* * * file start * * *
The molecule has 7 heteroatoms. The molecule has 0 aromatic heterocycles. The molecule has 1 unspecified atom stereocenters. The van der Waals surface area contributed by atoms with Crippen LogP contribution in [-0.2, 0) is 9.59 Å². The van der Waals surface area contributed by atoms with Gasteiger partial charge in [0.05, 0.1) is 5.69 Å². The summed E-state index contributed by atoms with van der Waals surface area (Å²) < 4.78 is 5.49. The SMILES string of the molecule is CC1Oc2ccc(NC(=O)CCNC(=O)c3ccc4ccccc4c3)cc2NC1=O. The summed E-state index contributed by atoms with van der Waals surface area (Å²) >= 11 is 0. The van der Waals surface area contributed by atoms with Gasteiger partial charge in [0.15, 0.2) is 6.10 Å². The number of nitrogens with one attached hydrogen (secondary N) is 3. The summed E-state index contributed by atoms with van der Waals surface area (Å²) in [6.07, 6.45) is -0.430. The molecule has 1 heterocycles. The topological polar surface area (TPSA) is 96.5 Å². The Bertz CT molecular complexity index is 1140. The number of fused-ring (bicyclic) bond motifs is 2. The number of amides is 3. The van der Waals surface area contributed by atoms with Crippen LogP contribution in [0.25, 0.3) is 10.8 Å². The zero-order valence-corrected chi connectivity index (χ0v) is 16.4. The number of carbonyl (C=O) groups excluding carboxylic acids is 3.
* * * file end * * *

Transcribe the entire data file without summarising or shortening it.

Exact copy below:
The molecule has 7 heteroatoms. The molecule has 0 aromatic heterocycles. The molecule has 1 unspecified atom stereocenters. The van der Waals surface area contributed by atoms with Crippen LogP contribution in [-0.2, 0) is 9.59 Å². The van der Waals surface area contributed by atoms with Gasteiger partial charge in [0.05, 0.1) is 5.69 Å². The summed E-state index contributed by atoms with van der Waals surface area (Å²) < 4.78 is 5.49. The SMILES string of the molecule is CC1Oc2ccc(NC(=O)CCNC(=O)c3ccc4ccccc4c3)cc2NC1=O. The summed E-state index contributed by atoms with van der Waals surface area (Å²) >= 11 is 0. The van der Waals surface area contributed by atoms with Gasteiger partial charge in [0.15, 0.2) is 6.10 Å². The number of nitrogens with one attached hydrogen (secondary N) is 3. The summed E-state index contributed by atoms with van der Waals surface area (Å²) in [6.07, 6.45) is -0.430. The molecule has 1 heterocycles. The topological polar surface area (TPSA) is 96.5 Å². The Bertz CT molecular complexity index is 1140. The number of fused-ring (bicyclic) bond motifs is 2. The number of amides is 3. The van der Waals surface area contributed by atoms with Crippen LogP contribution in [0.25, 0.3) is 10.8 Å². The zero-order valence-corrected chi connectivity index (χ0v) is 16.4. The number of carbonyl (C=O) groups excluding carboxylic acids is 3.